Edgar Hansen, co-star of “The Deadliest Catch ” reality show, received a 364-day suspended jail sentence, was ordered to pay court fines and fees of $1,653 and must undergo a sexual-deviancy evaluation and treatment, court records show.

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Reality-TV fisherman Edgar Hansen pleaded guilty to sexually assaulting a teenage girl in September, but he’ll face no jail time under a plea deal quietly reached last week with Snohomish County prosecutors.

Instead, Hansen, 47, received a 364-day suspended jail sentence and was ordered to pay court fines and fees of $1,653, court records show. He also must undergo a sexual-deviancy evaluation and treatment and give a DNA sample to authorities.

Neither Hansen’s lawyer, Todd Maybrown, nor Matthew Baldock, the deputy prosecuting attorney assigned to the case, immediately returned messages Monday seeking comment about the case.

Hansen, a Mountlake Terrace resident, is the deck boss and longtime crew member of the Seattle-based crabbing boat the Northwestern, skippered by his older brother, Sig Hansen. The brothers have gained fame on the cable-TV series, “The Deadliest Catch,” a reality show featuring the lives of fishing crews that harvest crabs from the treacherous waters of the Bering Sea.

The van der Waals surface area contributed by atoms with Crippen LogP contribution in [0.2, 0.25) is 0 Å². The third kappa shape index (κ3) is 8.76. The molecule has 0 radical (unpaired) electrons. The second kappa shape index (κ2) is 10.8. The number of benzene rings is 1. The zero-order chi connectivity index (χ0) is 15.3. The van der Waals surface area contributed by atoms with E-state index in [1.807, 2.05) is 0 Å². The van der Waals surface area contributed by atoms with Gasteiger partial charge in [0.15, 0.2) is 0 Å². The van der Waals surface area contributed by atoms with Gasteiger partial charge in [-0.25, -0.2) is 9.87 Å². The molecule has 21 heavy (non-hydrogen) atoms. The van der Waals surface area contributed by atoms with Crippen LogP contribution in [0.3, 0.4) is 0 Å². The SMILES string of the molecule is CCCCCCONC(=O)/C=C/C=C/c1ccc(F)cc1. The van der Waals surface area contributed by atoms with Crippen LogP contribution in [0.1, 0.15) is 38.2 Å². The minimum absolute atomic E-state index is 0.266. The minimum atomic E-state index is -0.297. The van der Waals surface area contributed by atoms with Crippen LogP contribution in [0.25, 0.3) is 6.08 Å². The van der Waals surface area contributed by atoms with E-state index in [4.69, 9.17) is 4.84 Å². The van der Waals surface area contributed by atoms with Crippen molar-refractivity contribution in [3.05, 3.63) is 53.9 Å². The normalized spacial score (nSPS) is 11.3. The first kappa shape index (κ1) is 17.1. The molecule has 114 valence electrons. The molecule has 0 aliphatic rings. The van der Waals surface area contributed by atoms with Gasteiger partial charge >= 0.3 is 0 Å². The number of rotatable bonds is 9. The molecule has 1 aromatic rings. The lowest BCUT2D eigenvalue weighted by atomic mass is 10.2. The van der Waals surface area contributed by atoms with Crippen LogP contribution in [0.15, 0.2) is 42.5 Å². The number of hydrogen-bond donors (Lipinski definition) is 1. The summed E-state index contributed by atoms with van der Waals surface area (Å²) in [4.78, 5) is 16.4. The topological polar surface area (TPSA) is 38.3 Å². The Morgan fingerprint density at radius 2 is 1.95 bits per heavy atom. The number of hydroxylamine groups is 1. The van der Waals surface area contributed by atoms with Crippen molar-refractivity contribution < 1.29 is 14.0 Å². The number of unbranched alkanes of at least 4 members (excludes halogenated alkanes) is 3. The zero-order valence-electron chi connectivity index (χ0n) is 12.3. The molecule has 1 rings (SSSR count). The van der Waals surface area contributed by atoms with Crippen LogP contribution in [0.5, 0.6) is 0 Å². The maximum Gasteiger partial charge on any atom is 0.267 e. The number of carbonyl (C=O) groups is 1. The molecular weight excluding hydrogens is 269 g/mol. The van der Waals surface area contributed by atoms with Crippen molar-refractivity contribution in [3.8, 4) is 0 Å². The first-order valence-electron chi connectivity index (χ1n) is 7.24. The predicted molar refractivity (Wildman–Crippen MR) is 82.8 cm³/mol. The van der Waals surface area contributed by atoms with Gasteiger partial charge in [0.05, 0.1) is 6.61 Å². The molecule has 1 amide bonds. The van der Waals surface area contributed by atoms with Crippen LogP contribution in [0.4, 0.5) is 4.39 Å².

According to a probable-cause affidavit signed by Baldock and filed in Snohomish County District Court last week, Edgar Hansen’s victim — identified only as 16-year-old “Jane Doe” — told her therapist in October that Hansen had sexually assaulted her at a Mountlake Terrace home Sept. 30.

The girl later repeated the allegation to a police interview specialist, court records say.

Hansen pleaded guilty Wednesday to fourth-degree assault with sexual motivation — a gross misdemeanor — admitting he intentionally kissed and touched the victim.

“I committed this assault for the purpose of my own sexual gratification,” Hansen’s handwritten statement says. “I am very sorry for that conduct and I have commenced treatment to ensure that nothing like this assault ever happens again.”

The Seattle Times typically does not identify victims of sexual crimes without their permission.

Hansen’s guilty plea comes less than two weeks after his older brother received a one-year deferred sentence and probation for assaulting an Uber driver after a night of drinking last year. As part of his plea arrangement, Sig Hansen was ordered to stop drinking and undergo alcohol treatment.

Sig Hansen is also now awaiting a decision from the state Court of Appeals over a King County judge’s ruling that would allow a sexual-abuse lawsuit brought by his estranged daughter, Melissa Eckstrom, to proceed to trial.

Eckstrom claims her father sexually abused her as a toddler, while her parents were divorcing about three decades ago. Hansen has vehemently denied the claims as false, calling Eckstrom’s suit “an old-fashioned shakedown.”

Edgar Hansen’s criminal case largely was handled behind the scenes. Although Mountlake Terrace police forwarded a case to prosecutors for review several months ago, Hansen wasn’t publicly arraigned until Wednesday — at the same time he also entered his guilty plea. A judge sentenced Hansen two days later.

The Snohomish County Prosecutor’s Office and Mountlake Terrace police had yet to disclose records about the case in response to requests made in late May and early June by The Seattle Times. Hansen’s criminal case wrapped up the week before a scheduled court hearing about the disputed release of the records.